We also saw Woody and family at a Chanukah party at his in-laws’ house, with a background audio of Bubbe explaining Chanukah to Woody in Yiddish (which he didn’t understand), accompanied by Zayde’s sometime hilarious (mis)translations. But Woody must have absorbed something, because he wrote dozens of Chanukah songs, some of which the Klezmatics recorded in a Grammy award winning CD that lives on my iTunes together with tons of Woody’s better known songs sung by him and others.
We also heard about Arlo’s bar mitzvah. He had one of sorts, though it ended up mainly as a hootenanny with Woody and his friends (Pete, Leadbelly, Cisco, and others) playing their music. Now that’s a bar mitzvah I would have loved to have attended, even without sushi!
There was a Jewish element to the bar mitzvah as well. The Guthries hired a young rabbi to prepare Arlo for his big day. That didn’t work out too well, though; I think we’ll have to settle for Arlo’s singing “Alice’s Restaurant” and Steve Goodman’s “City of New Orleans” rather than a haftarah. In any case, the rumors rife on social media about who that young rabbi was have now been confirmed for me, because the short clip of one of those long-ago Hebrew lessons shows a very young Meir Kahane sitting at a table across from Arlo.
I didn’t buy any of the CDs for sale after the program because I already own them all. But I took from the program a lesson — one that wasn’t for sale — about home and family lore and traditions. I’ve written about this previously (“You Can Go Home Again,” May 11, 2018), then concentrating on the literal homes my wife and I grew up in and the need to seek out those homes and the family lore connected to them before the sources of that information are no longer are available.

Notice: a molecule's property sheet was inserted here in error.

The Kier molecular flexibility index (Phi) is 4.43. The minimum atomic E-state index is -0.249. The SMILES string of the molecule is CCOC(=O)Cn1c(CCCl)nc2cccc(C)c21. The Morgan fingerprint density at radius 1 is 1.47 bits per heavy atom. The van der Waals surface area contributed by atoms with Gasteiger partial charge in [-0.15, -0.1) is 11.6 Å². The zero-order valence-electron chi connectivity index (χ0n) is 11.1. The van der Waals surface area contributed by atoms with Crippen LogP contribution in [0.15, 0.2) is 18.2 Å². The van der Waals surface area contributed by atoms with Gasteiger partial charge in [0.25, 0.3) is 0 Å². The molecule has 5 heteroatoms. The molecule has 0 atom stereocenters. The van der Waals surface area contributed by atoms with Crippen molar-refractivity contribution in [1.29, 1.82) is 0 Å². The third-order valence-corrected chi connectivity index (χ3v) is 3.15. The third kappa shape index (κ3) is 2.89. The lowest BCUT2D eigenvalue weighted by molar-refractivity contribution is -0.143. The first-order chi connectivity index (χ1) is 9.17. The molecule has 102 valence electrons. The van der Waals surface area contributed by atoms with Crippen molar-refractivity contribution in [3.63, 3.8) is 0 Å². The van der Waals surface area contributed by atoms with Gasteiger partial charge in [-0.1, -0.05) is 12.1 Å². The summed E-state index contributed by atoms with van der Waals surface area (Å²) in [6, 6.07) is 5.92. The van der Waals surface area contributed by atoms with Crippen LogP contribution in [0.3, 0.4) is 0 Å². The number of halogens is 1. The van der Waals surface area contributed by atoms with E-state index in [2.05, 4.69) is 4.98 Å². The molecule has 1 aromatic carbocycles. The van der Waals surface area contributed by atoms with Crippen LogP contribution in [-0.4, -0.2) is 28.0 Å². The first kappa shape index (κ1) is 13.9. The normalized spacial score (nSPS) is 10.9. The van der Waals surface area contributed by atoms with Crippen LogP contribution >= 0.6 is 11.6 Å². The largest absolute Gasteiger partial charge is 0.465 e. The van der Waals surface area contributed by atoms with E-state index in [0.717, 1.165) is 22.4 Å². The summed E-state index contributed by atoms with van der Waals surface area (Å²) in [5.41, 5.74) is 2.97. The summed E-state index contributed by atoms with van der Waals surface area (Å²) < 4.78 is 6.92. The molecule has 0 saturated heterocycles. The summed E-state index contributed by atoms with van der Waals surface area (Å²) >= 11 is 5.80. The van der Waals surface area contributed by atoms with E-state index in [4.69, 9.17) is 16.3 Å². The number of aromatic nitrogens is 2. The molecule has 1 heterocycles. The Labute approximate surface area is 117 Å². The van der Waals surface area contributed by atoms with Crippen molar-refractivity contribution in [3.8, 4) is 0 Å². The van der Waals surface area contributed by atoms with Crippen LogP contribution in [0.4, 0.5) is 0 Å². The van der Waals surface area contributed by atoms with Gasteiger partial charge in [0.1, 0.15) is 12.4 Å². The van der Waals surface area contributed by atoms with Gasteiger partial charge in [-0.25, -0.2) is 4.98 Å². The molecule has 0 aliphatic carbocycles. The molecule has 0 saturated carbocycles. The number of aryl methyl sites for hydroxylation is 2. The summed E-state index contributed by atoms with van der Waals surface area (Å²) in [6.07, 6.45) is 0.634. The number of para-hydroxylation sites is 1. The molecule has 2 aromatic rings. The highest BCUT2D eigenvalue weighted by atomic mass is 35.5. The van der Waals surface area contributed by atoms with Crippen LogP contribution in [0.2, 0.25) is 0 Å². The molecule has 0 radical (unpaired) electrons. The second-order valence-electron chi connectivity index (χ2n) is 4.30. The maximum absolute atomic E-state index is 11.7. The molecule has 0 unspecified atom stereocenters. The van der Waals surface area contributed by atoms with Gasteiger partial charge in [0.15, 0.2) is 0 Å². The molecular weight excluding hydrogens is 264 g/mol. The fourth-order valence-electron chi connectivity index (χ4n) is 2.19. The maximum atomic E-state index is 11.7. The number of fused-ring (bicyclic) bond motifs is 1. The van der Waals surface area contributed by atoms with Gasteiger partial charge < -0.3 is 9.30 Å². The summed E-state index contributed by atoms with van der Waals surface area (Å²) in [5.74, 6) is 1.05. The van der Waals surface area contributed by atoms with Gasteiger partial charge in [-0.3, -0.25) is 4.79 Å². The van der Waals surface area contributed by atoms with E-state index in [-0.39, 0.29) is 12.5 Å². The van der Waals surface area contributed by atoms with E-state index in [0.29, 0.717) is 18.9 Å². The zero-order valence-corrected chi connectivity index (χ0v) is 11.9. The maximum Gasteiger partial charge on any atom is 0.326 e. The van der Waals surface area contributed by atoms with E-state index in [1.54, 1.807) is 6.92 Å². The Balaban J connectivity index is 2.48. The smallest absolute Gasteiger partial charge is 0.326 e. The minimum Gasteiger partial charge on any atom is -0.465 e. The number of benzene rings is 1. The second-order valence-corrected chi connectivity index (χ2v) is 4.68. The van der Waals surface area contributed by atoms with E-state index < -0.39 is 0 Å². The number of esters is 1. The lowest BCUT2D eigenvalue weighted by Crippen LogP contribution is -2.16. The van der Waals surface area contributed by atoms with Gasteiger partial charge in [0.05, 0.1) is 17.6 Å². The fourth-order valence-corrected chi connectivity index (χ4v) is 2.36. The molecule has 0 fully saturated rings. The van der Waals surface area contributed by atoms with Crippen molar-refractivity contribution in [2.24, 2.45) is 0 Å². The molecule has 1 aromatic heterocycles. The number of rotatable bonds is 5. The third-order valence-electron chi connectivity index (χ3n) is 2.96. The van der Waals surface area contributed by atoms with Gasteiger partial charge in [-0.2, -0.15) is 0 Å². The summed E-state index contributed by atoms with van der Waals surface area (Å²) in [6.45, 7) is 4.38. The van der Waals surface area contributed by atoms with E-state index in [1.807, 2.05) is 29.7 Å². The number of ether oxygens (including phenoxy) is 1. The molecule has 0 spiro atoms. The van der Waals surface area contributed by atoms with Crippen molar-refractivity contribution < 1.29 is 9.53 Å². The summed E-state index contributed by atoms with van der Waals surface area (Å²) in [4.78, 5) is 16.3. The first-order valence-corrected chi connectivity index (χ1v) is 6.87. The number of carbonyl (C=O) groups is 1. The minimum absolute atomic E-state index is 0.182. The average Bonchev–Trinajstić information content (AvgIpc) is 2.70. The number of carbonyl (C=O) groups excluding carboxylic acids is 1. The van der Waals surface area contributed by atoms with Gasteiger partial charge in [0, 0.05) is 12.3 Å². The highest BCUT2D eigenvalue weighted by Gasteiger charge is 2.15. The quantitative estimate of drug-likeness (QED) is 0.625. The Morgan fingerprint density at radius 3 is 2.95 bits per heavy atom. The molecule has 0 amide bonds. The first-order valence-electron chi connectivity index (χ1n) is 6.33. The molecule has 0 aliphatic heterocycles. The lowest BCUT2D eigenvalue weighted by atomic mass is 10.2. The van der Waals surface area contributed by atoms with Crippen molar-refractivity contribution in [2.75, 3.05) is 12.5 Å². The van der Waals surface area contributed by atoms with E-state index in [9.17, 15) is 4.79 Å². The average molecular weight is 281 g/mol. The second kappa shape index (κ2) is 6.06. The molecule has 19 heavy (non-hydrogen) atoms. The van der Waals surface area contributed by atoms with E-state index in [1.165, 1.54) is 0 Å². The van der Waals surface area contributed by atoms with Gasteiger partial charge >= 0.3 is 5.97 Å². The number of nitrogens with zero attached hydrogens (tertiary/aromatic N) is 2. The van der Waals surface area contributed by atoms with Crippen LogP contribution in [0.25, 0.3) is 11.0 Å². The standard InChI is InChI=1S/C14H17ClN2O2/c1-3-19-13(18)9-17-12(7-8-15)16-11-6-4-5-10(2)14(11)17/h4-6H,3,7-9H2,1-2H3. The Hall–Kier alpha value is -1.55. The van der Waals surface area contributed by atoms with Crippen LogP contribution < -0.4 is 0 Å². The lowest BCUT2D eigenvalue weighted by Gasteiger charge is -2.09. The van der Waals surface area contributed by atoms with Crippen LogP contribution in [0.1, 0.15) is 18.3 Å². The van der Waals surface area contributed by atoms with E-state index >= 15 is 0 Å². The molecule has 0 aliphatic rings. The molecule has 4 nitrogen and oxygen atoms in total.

I ended that column by noting that “you can’t go home again if you don’t know where — and what — home was.” But a significant part of “home” includes the arts and culture that inspired you as you were growing up.
And sometimes you can go back to that home again, as I did at Nora’s lecture.
Equally important, so can your children. They can, and should, learn what it was that once touched their parents’ hearts. What moved their parents may not move them, but it sometimes can help them see their parents in another light, perhaps even imagine them in their youth, for example, meeting and dancing for the first time to the Righteous Brothers “Unchained Melody.” So when that song plays on an oldies station, it stirs the entire family, with the 1960s and the 2010s somehow merging for old and young alike.
I certainly made plenty of mistakes as a father. But one success that I’m proud of, truly, is that all my children love Peter Paul and Mary. (On the other hand, I failed miserably in trying to get them to appreciate Mel Brooks’ humor. Ah well.) But PP&M’s music is something that binds us as a family; when I, sometimes joined by my daughters, sing “For Baby/Bobbi” to my grandkids to put them to sleep, it’s three generations evoking the past while looking ahead to the future. And when I dance to that same song with my daughter at her wedding (“Ani Ledodi, V’dodi Li,” July 6, 2018), well, we’re all going home together.
Woody was a seminal folksinger, and he continues to live on and touch the soul of generation after generation through his lyrics and music. As Phil Ochs movingly wrote and sang: “And now he’s bound for a glory all his own/and now he’s bound for glory.” But Woody wasn’t always right; his song “Ain’t Got No Home,” while lovely, misses the mark by a bit.
We all got a home. Sometimes we just have to search for it.